Sitting at the white wicker table and chairs on the large balcony off my small room, I snacked on a coffee-cake muffin from the B&B-like common area downstairs at the pink-painted, eight-room, child- and pet-free Italianate house. Past the sparsely travelled street and the luxury Inn’s parking lot, dotted with cars and construction vehicles, the orange glow of the sun faded behind grey clouds above the blue water. In contrast with the dark and empty building next to me, under renovation as another guest house for the Inn, the lit-up, mustard-yellow main building gradually shone brighter than the slowly darkening sky.
Though the balcony was far enough from the River not to feel the water’s chill, the air was starting to get cold.
So I went back inside, flipped on the switch to the gas fireplace at the foot of the king-size bed, and freshened up for dinner at the white sink a few feet from the large stall shower equipped with both an overhead spout and side jets. Then I bundled up to walk again past the marina to the main building.
The sun hadn’t fully set, and golden light streaked through the large pane-glass windows overlooking the River as I settled onto a stool at one end of the micro-quartz bar at the Inn’s restaurant, Fresh Salt. A well-heeled 40-something couple a few seats away sipped wine and chatted about the party they’d be hosting at the restaurant later in the month.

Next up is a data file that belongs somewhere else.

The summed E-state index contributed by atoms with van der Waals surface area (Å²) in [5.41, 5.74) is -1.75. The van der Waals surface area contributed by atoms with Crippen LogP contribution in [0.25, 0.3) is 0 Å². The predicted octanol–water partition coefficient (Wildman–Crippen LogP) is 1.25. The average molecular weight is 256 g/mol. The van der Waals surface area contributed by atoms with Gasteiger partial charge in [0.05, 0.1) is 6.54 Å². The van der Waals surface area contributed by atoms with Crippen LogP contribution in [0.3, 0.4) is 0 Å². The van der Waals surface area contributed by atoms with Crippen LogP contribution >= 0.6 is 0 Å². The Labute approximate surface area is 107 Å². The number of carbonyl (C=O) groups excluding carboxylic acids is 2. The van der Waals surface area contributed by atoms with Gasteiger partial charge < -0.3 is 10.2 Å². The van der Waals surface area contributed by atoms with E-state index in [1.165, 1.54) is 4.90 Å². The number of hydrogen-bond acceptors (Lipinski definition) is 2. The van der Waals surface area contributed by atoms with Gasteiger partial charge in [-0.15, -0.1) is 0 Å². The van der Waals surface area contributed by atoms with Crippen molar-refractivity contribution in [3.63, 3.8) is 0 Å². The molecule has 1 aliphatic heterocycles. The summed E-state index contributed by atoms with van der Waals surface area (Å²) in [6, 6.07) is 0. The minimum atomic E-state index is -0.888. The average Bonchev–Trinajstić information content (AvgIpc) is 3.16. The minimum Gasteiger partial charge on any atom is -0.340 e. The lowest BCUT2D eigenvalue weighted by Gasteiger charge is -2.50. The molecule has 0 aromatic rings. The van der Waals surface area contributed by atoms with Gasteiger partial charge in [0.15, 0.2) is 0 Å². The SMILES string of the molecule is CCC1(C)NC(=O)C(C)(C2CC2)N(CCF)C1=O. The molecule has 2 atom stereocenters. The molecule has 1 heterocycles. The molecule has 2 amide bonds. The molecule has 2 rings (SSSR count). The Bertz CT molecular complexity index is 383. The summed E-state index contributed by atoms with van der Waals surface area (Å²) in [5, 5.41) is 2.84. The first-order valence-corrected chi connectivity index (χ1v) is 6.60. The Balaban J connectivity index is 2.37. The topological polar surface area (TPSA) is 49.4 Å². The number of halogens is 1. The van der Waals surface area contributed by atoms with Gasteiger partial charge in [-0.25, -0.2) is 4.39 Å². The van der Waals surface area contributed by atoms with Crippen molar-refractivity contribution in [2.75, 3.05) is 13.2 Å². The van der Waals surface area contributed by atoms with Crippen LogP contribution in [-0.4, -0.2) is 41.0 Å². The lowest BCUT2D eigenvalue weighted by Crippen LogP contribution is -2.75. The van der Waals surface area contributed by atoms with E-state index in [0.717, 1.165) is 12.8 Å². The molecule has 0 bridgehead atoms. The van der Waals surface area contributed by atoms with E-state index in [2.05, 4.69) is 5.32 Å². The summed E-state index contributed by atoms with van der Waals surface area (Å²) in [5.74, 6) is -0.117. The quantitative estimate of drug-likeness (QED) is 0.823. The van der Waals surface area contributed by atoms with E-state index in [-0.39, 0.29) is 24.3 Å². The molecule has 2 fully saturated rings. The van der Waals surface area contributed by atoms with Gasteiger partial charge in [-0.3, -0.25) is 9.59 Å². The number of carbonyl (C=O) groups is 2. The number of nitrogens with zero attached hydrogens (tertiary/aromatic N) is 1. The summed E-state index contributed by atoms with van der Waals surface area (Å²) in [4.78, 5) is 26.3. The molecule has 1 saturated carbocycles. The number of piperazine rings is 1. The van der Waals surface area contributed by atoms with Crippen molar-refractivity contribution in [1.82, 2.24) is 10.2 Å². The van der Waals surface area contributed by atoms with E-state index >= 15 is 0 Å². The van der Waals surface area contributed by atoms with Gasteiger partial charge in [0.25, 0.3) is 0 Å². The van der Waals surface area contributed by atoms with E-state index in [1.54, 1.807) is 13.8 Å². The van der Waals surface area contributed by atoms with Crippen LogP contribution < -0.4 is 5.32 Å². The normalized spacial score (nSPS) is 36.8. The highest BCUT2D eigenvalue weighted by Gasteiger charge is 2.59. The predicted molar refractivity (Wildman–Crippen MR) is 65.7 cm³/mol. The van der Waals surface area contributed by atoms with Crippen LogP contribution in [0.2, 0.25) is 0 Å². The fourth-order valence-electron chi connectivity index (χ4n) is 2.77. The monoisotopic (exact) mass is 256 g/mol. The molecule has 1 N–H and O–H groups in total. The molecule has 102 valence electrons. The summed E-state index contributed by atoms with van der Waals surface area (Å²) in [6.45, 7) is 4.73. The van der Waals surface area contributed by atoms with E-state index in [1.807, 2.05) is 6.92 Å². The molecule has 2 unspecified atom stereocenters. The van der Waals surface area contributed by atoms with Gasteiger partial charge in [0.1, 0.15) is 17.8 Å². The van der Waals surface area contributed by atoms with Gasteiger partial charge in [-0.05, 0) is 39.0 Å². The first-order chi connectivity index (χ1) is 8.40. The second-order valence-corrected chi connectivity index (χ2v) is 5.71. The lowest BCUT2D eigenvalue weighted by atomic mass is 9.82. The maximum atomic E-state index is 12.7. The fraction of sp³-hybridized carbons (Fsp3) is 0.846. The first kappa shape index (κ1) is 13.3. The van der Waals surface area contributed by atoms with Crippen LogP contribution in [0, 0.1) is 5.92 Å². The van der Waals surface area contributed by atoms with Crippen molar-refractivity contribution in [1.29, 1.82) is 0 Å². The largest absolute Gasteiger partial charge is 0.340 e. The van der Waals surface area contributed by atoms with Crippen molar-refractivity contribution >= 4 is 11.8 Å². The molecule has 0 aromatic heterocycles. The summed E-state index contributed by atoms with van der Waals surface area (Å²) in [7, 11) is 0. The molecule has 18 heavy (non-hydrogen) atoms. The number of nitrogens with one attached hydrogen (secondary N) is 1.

Opposite me, at the other end of the bar, a plaid-shirted, 60-something fisherman drank beer and complained about how big government makes it difficult for small fishermen to earn a living. “They don’t make good laws,” he explained to no one in particular, and “the poor bastards are the ones who suffer.”
A grey-poloed 30-something swigged beer and agreed: “It’s not like we’re dragging nets; we’re fishing with poles.”
“Fresh-caught fish is the only thing we can still get on this planet that’s natural,” the first fisherman exaggerated.
And it’s what I ordered for dinner. Thick, moist, tender, set on a bed of eggplant puree, and topped with red-pepper piperade, the Georges Bank swordfish cheek was a rare delight. The cheek is the pocket of meat below the fish’s eye; with its long extending bone, it resembles a lamb chop. It’s more labor-intensive to extract than the steaks and requires careful attention because of the fish’s fine facial bones. It’s also more richly flavored. Fresh Salt’s chef Leslie Tripp, who grew up in Connecticut, studied at Le Cordon Bleu, and interned at the Place Vendôme Ritz, swaps other fish parts with neighboring chefs in order to obtain a supply of cheeks, explained Dave, the friendly and attentive bartender. I’m glad he does. Massachusetts is one of the leading swordfish-producing states, and sword is my go-to fish. Chef Tripp’s was the best I’ve ever tasted.
Sated by the sword, I walked past the empty marina on the cold, dark night, savoring the sounds of the lapping waves and creaking gangways. Be it ever so spooky, there’s no place like home.